Here’s a spring allergy survival guide, with eight unconventional strategies to get you through it:
1. Don’t stop to smell the flowers. Yes, they’re pretty, but sniffing a daffodil or tulip could aggravate your symptoms. Fragrances and pollen from star jasmine, narcissus, gardenia, and lily of the valley are most likely to make you sneeze.
Where are the worst places to live for allergies?
The third time is said to be the charm. But it’s doubtful the allergy sufferers in Knoxville find it charming that for a third consecutive year their East Tennessee city has earned the No. 1 spot on the list of the worst places to live with spring allergies.
Several factors are considered when ranking each of the 100 largest metro areas, including pollen scores, number of allergy medicines used per patient, and the number of board-certified allergists per patient.
To top the list, Knoxville had “worse than average” pollen counts as well as utilization rates for allergy medications. But it received an “average” score on its number of allergy specialists available to treat patients with allergy-related symptoms, from runny noses and frequent sneezing to watery eyes and sinus congestion.
Allergy season is upon us! Do you know how to treat your allergies? Global warming means bad news for allergy sufferers, but here’s how to find relief:
Shoveling buckets of snow while sweat freezes to you probably isn’t most people’s idea of a good time. Which means this mild winter may have warm weather lovers feeling positively chipper. But there’s a catch: The mild temperatures come with an earlier allergy season—one that promises to be a doozy for the country’s 35 million seasonal allergy sufferers.
While it’s not really shocking that the growing global trend of earlier spring means earlier allergies, what is surprising is that symptoms are getting more intense. What can you do?
Allergy-Proof Your Yard
“Blame it on what we call the priming effect,” says Dr. Fineman. Here’s how it works: An unseasonable warm front means that an allergic person is exposed to pollen and will have an initial reaction (achoo!). Then the temperature drops along with the pollen counts for a week or two (phew). But then the weather warms again, releasing more pollen, and the allergy sufferer—who’s already been primed the first time around—will have an even worse reaction (ugh).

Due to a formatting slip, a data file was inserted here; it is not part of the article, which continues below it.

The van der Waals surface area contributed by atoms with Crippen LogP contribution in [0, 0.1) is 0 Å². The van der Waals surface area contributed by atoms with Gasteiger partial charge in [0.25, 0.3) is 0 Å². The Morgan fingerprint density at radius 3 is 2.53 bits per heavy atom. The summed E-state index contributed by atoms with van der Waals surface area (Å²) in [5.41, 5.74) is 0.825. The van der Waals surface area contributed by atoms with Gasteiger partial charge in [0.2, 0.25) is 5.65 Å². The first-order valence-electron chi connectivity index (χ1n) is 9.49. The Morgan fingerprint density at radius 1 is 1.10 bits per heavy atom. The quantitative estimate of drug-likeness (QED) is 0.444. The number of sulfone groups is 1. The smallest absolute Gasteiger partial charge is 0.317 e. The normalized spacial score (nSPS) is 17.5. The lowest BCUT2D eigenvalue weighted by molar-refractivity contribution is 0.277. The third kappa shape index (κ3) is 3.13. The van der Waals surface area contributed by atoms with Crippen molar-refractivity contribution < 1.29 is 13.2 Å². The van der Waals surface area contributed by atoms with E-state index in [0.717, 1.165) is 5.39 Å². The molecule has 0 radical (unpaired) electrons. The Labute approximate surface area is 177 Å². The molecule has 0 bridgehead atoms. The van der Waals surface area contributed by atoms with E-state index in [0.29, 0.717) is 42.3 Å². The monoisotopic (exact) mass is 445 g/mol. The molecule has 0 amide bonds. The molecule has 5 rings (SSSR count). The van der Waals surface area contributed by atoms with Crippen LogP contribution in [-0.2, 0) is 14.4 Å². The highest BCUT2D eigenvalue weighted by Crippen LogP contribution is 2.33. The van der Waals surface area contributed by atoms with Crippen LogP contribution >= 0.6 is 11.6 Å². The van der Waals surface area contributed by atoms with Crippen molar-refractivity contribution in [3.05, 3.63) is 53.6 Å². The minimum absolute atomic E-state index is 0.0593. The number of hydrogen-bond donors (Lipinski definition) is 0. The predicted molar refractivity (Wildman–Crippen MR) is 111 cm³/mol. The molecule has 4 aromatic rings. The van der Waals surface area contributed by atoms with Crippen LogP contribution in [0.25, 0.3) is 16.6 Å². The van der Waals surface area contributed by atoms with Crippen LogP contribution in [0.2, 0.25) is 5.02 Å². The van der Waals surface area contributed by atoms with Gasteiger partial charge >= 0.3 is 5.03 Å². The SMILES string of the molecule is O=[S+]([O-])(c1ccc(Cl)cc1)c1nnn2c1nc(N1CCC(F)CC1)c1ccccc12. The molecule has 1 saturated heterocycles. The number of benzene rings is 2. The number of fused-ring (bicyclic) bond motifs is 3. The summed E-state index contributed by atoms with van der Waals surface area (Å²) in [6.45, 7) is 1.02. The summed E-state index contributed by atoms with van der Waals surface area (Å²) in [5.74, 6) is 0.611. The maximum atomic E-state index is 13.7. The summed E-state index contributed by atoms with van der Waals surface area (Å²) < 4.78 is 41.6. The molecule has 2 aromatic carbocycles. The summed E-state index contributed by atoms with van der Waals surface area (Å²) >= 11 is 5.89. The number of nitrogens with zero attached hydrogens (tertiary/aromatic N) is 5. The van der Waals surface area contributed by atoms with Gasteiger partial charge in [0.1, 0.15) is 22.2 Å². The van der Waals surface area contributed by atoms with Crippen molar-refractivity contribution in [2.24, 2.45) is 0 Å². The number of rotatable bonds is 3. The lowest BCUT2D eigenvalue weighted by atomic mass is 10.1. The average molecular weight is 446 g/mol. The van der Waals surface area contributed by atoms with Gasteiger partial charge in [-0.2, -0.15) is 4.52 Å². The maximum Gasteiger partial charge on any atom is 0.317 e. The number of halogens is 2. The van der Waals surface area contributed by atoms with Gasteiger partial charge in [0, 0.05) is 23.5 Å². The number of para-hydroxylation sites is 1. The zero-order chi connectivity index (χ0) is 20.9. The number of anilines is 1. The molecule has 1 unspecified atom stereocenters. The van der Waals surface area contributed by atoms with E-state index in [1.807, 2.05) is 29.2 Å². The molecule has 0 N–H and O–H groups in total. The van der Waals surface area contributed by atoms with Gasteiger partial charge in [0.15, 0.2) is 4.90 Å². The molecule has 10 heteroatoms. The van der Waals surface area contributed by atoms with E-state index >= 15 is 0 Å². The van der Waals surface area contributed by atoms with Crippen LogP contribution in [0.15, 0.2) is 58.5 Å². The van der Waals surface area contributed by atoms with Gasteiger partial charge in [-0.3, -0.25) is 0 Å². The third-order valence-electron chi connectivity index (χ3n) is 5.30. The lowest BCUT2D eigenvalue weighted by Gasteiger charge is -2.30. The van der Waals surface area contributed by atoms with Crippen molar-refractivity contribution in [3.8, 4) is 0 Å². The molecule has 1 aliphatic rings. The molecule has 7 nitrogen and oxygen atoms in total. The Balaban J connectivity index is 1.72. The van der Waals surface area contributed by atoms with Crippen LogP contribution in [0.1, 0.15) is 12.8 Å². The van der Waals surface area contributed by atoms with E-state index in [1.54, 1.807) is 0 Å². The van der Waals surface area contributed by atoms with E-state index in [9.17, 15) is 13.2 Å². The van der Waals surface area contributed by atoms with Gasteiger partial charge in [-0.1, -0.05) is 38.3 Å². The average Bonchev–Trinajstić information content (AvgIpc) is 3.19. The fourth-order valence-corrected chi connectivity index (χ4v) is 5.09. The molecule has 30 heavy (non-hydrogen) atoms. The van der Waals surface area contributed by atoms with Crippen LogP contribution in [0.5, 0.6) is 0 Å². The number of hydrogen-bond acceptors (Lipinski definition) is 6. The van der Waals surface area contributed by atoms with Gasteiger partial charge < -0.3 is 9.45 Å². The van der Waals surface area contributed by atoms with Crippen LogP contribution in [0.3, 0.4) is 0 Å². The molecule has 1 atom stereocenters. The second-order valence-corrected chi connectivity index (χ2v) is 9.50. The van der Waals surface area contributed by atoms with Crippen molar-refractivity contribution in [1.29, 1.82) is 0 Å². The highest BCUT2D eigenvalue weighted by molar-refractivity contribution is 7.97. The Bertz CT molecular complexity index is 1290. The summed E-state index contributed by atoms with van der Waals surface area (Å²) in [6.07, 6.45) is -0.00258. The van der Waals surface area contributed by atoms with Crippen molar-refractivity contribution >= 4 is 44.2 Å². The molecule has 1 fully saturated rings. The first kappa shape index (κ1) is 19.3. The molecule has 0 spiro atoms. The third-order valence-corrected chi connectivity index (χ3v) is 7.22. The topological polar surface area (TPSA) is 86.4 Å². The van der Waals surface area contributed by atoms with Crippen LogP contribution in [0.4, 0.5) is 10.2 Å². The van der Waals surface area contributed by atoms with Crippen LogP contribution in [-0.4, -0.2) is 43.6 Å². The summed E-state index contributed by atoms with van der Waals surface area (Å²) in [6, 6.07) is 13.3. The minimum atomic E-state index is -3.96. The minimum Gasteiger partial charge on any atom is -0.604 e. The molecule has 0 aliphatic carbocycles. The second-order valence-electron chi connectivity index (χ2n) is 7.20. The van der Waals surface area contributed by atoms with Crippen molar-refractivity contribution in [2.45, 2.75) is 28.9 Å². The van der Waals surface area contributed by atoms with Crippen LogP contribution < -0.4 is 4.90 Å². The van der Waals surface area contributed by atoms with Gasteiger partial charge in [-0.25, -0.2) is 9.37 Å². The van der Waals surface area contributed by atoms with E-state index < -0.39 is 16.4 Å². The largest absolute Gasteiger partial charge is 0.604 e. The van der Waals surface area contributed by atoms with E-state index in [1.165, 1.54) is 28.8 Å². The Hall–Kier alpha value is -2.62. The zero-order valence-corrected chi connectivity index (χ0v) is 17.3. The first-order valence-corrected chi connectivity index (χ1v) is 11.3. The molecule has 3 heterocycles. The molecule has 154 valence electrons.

Symptoms of food allergies
“The question that makes parents of severely food-allergic kids lose the most sleep: how will they know when their child is experiencing what could be a severe, life-threatening allergic reaction.
Note: STOP right here if you are reading this because you believe that your child is experiencing a severe reaction. Step away from the computer and follow your doctor’s emergency instructions (such as administering the EpiPen and calling 911.)
OK–so back to the question. This is a wonderful thing to discuss with your doctor because symptoms vary depending on the person. If your child has experienced only “mild” reactions in the past, be sure to get very clear details from your allergist about what to look for.
If you see the following symptoms, it may indicate a food allergy reaction:
Itchy skin rashes (eczema, also called dermatitis)